I’ve been an advocate of broadband switching for a long time. Why stay with a provider you aren’t happy with? Yet our survey found that many unhappy consumers still aren’t switching their broadband. So why is that?
Our investigation into broadband switching found the majority of customers had a positive switching experience in the past, yet there was still room for improvement.
The overriding message was that many are discouraged from switching because they’re concerned something will go wrong, or they think it will be too much effort.
A tale of switching
I was horrified when I found out how much my parents were paying for their home phone line and broadband connection. Unsurprisingly, they found a much better deal without much trouble and decided to switch.
One of their main concerns was the physical switchover of the router and connection. Unfortunately, their concerns were well founded. The old line was cut-off 24-hours before they were told it would be without any explanation or warning.
As an additional complication, the password for the new broadband account had been arranged over the phone but was somewhat lost in translation. But all in all, they were happy to be up and running fairly painlessly, until a few weeks later…
The sting in the tale
BT told my parents to expect two final bills for the separate broadband and home phone line rental accounts they’d closed. However, when a letter from BT arrived, it turned out to be a normal bill for the next charge period as though nothing had ever happened.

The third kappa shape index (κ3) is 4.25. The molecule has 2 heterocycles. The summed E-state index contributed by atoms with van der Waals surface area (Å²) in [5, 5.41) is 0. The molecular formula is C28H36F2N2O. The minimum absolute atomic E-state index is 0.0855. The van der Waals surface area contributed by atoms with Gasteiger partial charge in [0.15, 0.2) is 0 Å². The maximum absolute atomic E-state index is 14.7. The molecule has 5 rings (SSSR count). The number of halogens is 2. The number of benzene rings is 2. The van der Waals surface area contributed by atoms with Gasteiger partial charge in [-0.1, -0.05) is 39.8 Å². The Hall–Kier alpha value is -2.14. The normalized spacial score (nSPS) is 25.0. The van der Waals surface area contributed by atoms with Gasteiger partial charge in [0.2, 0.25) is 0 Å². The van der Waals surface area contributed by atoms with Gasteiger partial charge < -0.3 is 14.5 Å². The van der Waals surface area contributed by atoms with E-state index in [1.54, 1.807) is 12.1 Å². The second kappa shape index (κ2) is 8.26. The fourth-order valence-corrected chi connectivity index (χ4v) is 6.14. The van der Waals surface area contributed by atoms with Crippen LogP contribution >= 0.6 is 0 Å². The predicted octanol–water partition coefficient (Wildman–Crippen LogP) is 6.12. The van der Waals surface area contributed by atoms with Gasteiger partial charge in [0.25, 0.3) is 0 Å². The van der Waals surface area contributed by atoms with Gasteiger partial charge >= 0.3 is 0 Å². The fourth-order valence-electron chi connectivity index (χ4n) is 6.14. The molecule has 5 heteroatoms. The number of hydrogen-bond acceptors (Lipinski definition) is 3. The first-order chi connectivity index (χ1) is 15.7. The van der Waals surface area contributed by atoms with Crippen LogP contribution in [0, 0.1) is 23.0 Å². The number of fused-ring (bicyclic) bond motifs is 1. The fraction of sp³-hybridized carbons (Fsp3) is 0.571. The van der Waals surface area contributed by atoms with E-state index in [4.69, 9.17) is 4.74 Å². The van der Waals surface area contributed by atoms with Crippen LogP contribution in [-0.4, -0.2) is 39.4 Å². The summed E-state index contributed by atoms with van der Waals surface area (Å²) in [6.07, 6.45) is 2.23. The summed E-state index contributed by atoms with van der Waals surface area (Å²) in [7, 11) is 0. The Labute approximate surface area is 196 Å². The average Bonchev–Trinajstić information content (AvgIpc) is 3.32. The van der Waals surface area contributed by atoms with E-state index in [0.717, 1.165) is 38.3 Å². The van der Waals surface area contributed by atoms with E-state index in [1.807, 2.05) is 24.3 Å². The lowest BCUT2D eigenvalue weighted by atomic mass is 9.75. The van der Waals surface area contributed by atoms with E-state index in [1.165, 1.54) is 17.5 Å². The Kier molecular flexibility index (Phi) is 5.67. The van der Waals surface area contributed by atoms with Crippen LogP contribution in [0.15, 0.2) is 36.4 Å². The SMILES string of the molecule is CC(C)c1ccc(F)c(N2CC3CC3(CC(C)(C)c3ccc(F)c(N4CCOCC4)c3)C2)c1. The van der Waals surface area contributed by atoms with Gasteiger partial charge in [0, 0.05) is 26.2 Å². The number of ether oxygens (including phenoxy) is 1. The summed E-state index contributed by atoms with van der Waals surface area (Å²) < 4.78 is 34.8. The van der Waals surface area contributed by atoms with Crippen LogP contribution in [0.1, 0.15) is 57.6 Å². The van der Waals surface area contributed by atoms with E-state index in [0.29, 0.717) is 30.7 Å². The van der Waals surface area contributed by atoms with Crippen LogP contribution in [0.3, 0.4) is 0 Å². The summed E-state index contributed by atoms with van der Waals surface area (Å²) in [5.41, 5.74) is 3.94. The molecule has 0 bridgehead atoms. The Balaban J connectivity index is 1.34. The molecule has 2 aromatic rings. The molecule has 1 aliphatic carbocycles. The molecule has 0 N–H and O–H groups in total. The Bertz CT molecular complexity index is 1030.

Were BT finding it hard to let go of this relationship? My mum was told the proper procedure for cancelling the broadband had not been followed. When my parents signed up with Plusnet, they were told this would be taken care of and, since the broadband had been offline for 24 hours, they were fairly convinced it had been.
The customer service representative’s response to this was that there must have been an outage in service, but I remain unconvinced.
Did they live happily ever after?
Two more calls were required before the situation was finally sorted. But why should switching involve a morning of chasing companies, with the onus on the customer to check the situation is sorted? Overall, my parents are pleased they made the move. But they aren’t alone in their experience, as nearly one in 10 of the switchers we asked found they had problems setting up a new connection or found their old provider was still taking payments.
We’ve shared our research with Ofcom, which is currently reviewing how broadband switching can be improved. Have you had a negative experience switching your broadband in the past?